Aquaculture Magazine

December/ January 2016

Recent news from around the globe by

By Suzi Dominy

These are some of the highlights of the past few weeks at

By Suzi Dominy*

How will we replace fishmeal and oil?

By now, we all know that the nature of aquafeed is undergoing rapid change. Fishmeal and fish oil, once staple ingredients, are now seen as unsustainable, and the race to replace them is well underway. A recent report published by the Norwegian research institute, Nofima, shows that at least 70 per cent of the raw materials in feed comes from plant sources.

Most of these raw materials, such as soy protein concentrate, maize protein, and canola oil, have been included in salmon feeds for the past 15 years. Researchers in Canada say the best match to the fatty acid composition of fish oil is oil from a plant called camelina, a member of the mustard family, a distant relative to canola. After four years of studies, approval by the Canadian Food Inspection Agency is pending. However, although camelina oil comes close to matching fish oil, it is missing two key fatty acids: ETA and DHA. So even if you replaced most of the fish oil with camelina oil, you would still need to put a little bit of fishmeal and fish oil in the diet, the researchers say.

Algae is much touted as a potential alternative to fish oil replacement but investment is needed to scale up algae oil production to meet the demand from aquaculture. Global production of algal Omega 3 in 2014 only reached some 1,400 metric tonnes (MT) - and almost all of that targeted the higher profit margins of the human supplement market.

Research into Single Cell Protein (SCP) goes back decades. In the 1960s BP Nutrition launched an SCP product into the feed market and researchers began looking at bacteria, yeast, fungi and algae to produce protein biomass. SCPs have not really taken off, but perhaps now the time is right. The Norwegian University of Life Sciences (NMBU) is investigating how fibers from Norway’s famous coniferous trees can be converted into yeast to create aquafeed. NMBU says the yeast can replace 40 per cent of fishmeal in Atlantic salmon. At the commercial level, Nutrinsic Corp opened a 5,000 metric tons production facility located with MillerCoors brewery’s water reclamation facility in May. Through a patented process, the facility creates an ecosystem where bacteria can thrive and convert nutrients into a protein ingredient. This ingredient has been successfully tested with a variety of aquatic and terrestrial animals, according to the company.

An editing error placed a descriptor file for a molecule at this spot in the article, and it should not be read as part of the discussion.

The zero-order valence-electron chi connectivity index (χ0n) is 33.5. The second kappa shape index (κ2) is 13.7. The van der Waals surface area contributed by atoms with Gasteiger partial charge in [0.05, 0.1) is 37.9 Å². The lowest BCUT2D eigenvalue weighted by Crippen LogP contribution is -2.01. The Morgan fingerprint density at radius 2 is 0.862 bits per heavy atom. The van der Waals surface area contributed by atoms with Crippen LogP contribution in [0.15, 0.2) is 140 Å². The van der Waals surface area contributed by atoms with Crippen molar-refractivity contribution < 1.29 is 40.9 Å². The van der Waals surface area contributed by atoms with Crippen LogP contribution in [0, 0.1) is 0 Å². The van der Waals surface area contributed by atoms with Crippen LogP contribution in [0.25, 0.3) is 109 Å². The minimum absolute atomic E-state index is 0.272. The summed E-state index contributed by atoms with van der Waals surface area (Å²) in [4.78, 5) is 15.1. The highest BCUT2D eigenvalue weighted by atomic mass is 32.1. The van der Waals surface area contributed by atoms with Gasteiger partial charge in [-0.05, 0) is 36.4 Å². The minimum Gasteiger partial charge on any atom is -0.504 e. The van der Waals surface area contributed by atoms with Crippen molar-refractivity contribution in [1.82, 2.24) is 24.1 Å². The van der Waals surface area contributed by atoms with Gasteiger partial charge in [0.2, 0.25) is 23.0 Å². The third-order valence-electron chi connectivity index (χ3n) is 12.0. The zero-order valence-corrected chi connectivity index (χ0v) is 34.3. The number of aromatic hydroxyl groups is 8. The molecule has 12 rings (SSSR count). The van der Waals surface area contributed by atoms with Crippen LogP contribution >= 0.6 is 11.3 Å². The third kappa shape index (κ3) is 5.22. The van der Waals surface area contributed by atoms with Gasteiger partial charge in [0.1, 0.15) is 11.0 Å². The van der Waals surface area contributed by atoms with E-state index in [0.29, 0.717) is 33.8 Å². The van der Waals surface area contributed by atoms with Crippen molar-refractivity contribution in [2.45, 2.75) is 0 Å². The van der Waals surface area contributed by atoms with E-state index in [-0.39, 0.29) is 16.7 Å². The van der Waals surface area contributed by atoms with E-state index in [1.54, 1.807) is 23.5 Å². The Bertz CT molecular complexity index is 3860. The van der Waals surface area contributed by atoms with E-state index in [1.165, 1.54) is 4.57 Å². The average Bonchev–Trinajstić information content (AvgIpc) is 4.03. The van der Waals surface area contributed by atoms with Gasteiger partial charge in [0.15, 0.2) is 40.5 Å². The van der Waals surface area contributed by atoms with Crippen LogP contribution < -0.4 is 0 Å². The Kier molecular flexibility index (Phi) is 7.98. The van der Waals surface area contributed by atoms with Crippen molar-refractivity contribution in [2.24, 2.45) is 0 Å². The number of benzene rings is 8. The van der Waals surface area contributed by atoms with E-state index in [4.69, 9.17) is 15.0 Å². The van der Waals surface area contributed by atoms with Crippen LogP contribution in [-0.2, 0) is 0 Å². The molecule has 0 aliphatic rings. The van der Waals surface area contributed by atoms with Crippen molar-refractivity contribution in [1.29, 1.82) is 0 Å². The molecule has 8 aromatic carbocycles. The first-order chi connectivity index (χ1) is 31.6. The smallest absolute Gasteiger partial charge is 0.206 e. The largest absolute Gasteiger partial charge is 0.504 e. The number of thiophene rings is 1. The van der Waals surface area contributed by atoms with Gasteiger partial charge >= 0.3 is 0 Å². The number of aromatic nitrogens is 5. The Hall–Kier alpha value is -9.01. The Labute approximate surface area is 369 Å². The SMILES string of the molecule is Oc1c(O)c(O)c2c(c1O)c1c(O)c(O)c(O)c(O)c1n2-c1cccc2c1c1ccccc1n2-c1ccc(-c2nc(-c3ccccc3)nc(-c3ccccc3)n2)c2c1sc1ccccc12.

Insects hold the promise of providing a real answer to fishmeal replacement, and one that arguably poses the most natural solution… if it can just get through the approval process. The long awaited European Food Safety Authority (EFSA)’s Scientific Opinion on the potential risks associated with using insects as feed has just been published. Their conclusion was that more research is needed.

The EC-funded PROteINSECT project is currently running feeding trials in Europe, China and Africa, Results of the project’s on-going work into assessing chemical, allergy and microbiological risks from insects and the substrates on which they are fed will be communicated over the coming months and will contribute to the development of a White Paper to be placed before the European Parliament to support the ongoing debate concerning regulation and legislation that will drive the use of insect protein in feed.